Alarming

The fire alarm in our apartment building went off last night. Neil was asleep; I was just beginning to doze off. Safe to say it scared the living daylights out of me. We both shot up in bed with swear words. I couldn’t find the light switch, despite having turned it off only a few minutes earlier. I don’t think I’d yet fallen asleep, but it still set my heart racing and my stomach churning, like a sudden awakening always does. A stern voice filled the apartment: This is an emergency. Please exit the building immediately via the nearest exit. We pulled on warm clothing (I’d last been outside at 3pm and it was cold then so at nearly midnight I had no reason to think it would be anything other than bloody freezing) and Neil grabbed his phone. I surprised myself, not panicking nor imagining smoke-filled corridors and stairwells. I think, even in my disorientated state, I reasoned that the sprinklers would have activated if it had been an actual fire.

We hurried to join the stream of people trudging downstairs, marking our apartment as clear on the board in the lobby (which I had to leave to Neil – I couldn’t see the apartment numbers without my glasses). In the cold night we huddled in small groups and couples, a few singles staring at their phones. I shivered in my boots and warm layers, topped off with a thick scarf and padded jacket, staring at those who had come out in their nightwear, bare-legged and in slippers, a few with no shoes (although that’s not so unusual in NZ). My lower back was cramping, a sign I’d leapt out of bed without being careful how I was doing so, and I wasn’t sure if my shaking was from the cold or from delayed shock. Sirens drew close and red lights reflected off the building.

We’re no strangers to apartment fire alarms. When we were in Vancouver, in an apartment that was so hot it felt like it was on fire all the time, the alarm sounded as we finished breakfast. It was so loud it was painful (we didn’t know there was a silence button, something Neil hit as soon as he jumped out of bed last night) and we struggled into the barest minimum of clothing as we tried to cover our ears. We took the nearest stairs that led out to the back of the building. There a man stood, phone clamped to ear. His colleague was nearby, a blowtorch in his hand, a worried look on his face, smoke rising from an area just behind him. I suspect they had some explaining to do.

We walked around the front of the building to where a crowd had gathered, recognising a young woman we’d talked to the day before as one of her cats raced up and down the hallway, the other watching warily from the doorway. She held the braver cat in her arms and, as I approached to say hello, I saw she was struggling to contain it as six lanes of traffic rushed by. I then realised the other cat was in the large bag slung over her shoulder. She told me they’d both bolted and hid under the bed; she had to pull off the mattress to get to them, shoving one into the holdall and grabbing the other. The wail of sirens joined the wail of building alarm and the cat, eyes wide in terror, struggled even more in an attempt to escape the clamour. It was a two-woman job to literally not let the cat out of the bag as we tried to get the second inside. ‘I need a better plan,’ she said.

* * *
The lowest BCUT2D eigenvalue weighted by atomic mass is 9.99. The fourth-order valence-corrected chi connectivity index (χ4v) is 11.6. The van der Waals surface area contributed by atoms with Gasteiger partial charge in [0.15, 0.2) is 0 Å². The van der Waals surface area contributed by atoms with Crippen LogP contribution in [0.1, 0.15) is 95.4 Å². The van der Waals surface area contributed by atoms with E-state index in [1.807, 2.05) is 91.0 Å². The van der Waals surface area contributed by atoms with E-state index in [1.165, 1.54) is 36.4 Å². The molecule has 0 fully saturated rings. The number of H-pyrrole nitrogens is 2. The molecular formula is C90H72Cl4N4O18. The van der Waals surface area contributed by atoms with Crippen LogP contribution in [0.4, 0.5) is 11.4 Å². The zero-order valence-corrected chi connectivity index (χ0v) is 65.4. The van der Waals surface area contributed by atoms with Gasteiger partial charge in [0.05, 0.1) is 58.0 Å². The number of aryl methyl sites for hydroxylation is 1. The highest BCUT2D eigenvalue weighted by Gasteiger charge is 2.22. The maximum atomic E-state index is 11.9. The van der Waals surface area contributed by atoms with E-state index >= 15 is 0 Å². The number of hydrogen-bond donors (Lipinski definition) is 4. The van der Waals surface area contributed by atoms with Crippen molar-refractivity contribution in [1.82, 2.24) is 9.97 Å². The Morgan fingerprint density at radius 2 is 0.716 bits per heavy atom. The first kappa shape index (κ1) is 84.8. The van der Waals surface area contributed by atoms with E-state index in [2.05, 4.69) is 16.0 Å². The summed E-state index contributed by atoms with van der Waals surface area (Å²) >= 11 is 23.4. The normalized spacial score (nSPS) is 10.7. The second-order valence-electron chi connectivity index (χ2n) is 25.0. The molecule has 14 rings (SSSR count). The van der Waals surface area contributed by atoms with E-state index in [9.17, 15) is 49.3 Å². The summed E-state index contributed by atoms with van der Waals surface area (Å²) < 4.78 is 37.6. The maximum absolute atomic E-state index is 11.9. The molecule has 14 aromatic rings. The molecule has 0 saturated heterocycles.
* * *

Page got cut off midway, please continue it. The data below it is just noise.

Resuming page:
There were no cats last night, although pets are allowed in the building and I know there are a couple of dogs live here. We were outside for about ten minutes, a false alarm clearly being detected early. As we filed back in, queues forming for the lifts, I saw a young couple, he with a small child in his arms, wrapped in blankets, she with a strained look on her face. I thought back to how worried that young woman in Vancouver was for her pets and wondered how many times worse that fear must be for a parent, especially given that recently in New Zealand two children tragically died in a house fire.

Only as I walked up the stairs did I think of Grenfell, another tower, where the alarm wasn’t false and so many didn’t escape. We are lucky: our building is new, built since that tragedy and using lessons learned from it. We were never in any danger but still I’m grateful for this and, despite the inconvenience, to know the fire alarm works. And hope the sprinklers will.

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